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Wednesday, October 27, 2021

Biden still can’t shake fellow Dems with overhaul at stake

by Lisa Mascaro and Alan Fram

WASHINGTON (AP) — As his government plans to stake, President Joe Biden appeared unable to swiftly strike a deal on Wednesday night with two staggering Democratic senators trying to trim back his potentially historic $3.5 trillion measure. who would collapse without their support.

With Republicans vehemently opposed and no Democratic votes left, Biden canceled a trip to Chicago to focus on COVID-19 vaccinations, so that he could dig in for a full day of intense talks ahead of crucial votes. can do. Aides went to Capitol Hill for talks, and the late pro-House Speaker Nancy Pelosi and Senate Majority Leader Chuck Schumer met with Biden at the White House.

The risks were clear, but so was the potential reward as Biden and his party reached for a colossal legislative achievement — with an ever-thinning majority in Congress promising a vast rewrite of the country’s balance sheet. His idea is to essentially raise taxes on corporations and the wealthy and use that money to expand government health care, education and other programs – an effect that will be felt in countless American lives.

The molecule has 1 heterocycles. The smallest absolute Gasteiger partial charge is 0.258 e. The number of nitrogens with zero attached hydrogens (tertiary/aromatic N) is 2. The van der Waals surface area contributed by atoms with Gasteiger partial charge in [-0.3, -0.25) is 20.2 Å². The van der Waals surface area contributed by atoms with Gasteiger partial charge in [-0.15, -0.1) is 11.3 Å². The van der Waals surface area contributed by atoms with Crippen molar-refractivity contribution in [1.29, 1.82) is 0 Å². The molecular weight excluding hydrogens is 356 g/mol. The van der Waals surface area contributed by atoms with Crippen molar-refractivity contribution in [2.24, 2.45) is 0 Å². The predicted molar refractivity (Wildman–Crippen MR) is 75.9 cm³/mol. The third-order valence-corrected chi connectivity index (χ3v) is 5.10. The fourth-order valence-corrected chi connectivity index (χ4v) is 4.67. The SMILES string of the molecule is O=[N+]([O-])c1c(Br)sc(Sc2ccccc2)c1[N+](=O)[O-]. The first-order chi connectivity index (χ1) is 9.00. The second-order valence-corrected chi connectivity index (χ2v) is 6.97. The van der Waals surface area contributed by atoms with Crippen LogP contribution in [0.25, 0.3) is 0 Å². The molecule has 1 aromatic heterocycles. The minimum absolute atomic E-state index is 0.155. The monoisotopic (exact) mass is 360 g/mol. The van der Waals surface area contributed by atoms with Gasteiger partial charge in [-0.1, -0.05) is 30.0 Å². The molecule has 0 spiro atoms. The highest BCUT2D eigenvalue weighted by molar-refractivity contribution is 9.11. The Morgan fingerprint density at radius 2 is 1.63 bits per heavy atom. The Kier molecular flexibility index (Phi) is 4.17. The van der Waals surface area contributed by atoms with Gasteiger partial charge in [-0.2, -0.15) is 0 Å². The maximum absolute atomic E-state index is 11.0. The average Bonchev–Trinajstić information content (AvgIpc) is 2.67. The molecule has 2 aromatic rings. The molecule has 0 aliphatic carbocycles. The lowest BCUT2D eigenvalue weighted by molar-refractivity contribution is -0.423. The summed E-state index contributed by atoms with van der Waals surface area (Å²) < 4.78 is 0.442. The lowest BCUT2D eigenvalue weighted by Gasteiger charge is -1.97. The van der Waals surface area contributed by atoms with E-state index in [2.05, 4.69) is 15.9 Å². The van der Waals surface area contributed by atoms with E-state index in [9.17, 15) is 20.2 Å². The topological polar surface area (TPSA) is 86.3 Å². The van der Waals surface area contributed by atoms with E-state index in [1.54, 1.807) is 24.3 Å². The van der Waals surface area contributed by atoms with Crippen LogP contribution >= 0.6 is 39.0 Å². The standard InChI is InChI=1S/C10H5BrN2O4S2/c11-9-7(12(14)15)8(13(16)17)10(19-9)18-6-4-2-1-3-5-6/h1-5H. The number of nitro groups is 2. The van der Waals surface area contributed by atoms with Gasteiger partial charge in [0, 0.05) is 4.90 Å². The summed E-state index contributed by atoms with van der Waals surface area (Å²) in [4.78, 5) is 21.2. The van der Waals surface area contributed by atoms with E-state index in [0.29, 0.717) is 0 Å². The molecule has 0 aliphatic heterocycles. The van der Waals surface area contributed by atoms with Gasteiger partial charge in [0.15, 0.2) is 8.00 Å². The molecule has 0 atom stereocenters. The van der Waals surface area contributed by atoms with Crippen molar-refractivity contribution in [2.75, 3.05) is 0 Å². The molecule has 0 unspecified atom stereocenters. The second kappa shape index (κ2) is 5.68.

“We take it one step at a time,” Pelosi told reporters.

Attention is focused on West Virginia’s censor Joe Manchin and Arizona’s Kirsten Cinema, centrist Democrats. They share a concern that the overall size of Biden’s plan is too large, but have angered allies by not making any counter-proposals public.

In a potentially ominous sign, Manchin sent a fiery statement late Wednesday, describing the widespread spending as “fiscal insanity” and warning he would not get his vote without adjustments. “I cannot – and will not – support the trillions in spending or all-or-nothing approach,” he said.